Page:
Sunday, January 29, 2012

Kingdoms of Amalur: Reckoning Demo Hands-On

A good hour into this demo, and one thought occurred to me:

“Wow, so they finally made Fable good.”

Before I even get into the amount of content in the demo for Kingdoms of Amalur: Reckoning, this needs to
be addressed. I’m not even the first to make the comparison, and I’m certainly not the last. Play the demo, leave the first dungeon and start a quest or two in the outer world. You will leave wishing Fables I through III played this good and looked as awesome.

Pictured: Better Fable.

The bulk of the comparison is focused on the combat in both games. Primary and secondary weapons are mapped to X and Y, while holding the R trigger enables the magic spells mapped to the face buttons. Whereas Fable’s sword-swinging melee moved like a log through molasses, KoA:R combat is smooth and buttery. Chaining simple combos while come naturally, and even at an early level are still effective. The blocking was impressive in addition to the offensive side. Timing a block correctly triggers a knock-back on an opponent, allowing for a better attack. Getting that timing down is a little tricky, which means you won’t be spamming blocks all day hoping for a crit. By the time this game launches, anyone who downloaded the demo should be a pro simply from experience. This is a looong demo.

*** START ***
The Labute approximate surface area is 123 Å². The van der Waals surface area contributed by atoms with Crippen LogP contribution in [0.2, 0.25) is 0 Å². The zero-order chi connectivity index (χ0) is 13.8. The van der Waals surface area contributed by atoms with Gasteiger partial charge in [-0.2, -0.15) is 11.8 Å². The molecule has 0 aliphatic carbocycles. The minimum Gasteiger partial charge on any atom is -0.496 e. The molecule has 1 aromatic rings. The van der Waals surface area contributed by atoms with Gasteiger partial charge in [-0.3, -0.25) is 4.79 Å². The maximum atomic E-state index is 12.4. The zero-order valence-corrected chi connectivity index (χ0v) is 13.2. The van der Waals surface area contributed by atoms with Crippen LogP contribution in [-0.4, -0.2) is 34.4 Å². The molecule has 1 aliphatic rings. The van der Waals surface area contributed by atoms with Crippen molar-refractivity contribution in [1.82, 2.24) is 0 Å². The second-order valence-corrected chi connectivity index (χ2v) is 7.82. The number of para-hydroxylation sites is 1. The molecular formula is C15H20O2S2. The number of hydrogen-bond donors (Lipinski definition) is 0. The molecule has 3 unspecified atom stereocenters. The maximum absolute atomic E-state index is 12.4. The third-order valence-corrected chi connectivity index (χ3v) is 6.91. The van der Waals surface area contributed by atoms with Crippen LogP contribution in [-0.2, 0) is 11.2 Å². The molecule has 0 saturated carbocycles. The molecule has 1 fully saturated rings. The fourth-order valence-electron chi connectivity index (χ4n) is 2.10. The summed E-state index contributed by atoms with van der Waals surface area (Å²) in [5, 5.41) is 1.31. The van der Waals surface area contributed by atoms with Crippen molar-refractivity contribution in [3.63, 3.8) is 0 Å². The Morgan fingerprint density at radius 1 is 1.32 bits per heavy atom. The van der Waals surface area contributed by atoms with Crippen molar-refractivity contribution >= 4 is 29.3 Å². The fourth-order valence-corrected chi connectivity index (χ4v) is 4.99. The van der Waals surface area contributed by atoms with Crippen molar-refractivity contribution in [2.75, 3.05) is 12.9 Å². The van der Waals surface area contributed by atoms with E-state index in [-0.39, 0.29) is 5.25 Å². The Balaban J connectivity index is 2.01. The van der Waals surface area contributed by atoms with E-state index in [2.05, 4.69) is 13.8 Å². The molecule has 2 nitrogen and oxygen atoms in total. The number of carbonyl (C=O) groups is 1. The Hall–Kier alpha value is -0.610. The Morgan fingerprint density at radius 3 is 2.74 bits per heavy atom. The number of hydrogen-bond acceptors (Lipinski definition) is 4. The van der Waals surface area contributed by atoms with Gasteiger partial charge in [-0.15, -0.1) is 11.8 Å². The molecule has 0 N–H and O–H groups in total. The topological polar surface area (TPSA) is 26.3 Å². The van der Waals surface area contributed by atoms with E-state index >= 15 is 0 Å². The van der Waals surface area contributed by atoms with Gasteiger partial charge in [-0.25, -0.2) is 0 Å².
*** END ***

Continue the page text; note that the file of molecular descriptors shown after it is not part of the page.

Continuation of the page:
Just Cause 2 was a spectacular demo/advertisement, by which I mean they gave you 30 minutes to do whatever the hell you wanted in a large chunk of the main island. And the timer is extended every time you do something insanely dangerous.

 Like this.

I must have played that demo over a dozen times in the first week, experimenting with every possible combination of guns, vehicles, and explosives. Needless to say, this was a day one purchase.

Thankfully, KoA:R  follows suit and after completing the introductory dungeon, the player is treated to a message indicating a 45 minute timer as begun (minus pause time and conversations). From there quests can be tackled and dungeons can be explored. With the exception of the timer no obvious limits impede on the gameplay. The early quests already indicate some interesting storylines, between a cowardly monk running from a sexist monastery to an assaulted fae (?) causing political tensions between two communities. I guess paying for a real fantasy author was worth the few extra bucks, huh?

This sort of demo is perfect for open world games. Most previews either start you from the very beginning with zilch, or plop you in the middle with way too much handle. They don’t let you grasp the breadth of the game properly. KoA:R has done a fine job of that so far by giving me a significant taste of expectations for road ahead.


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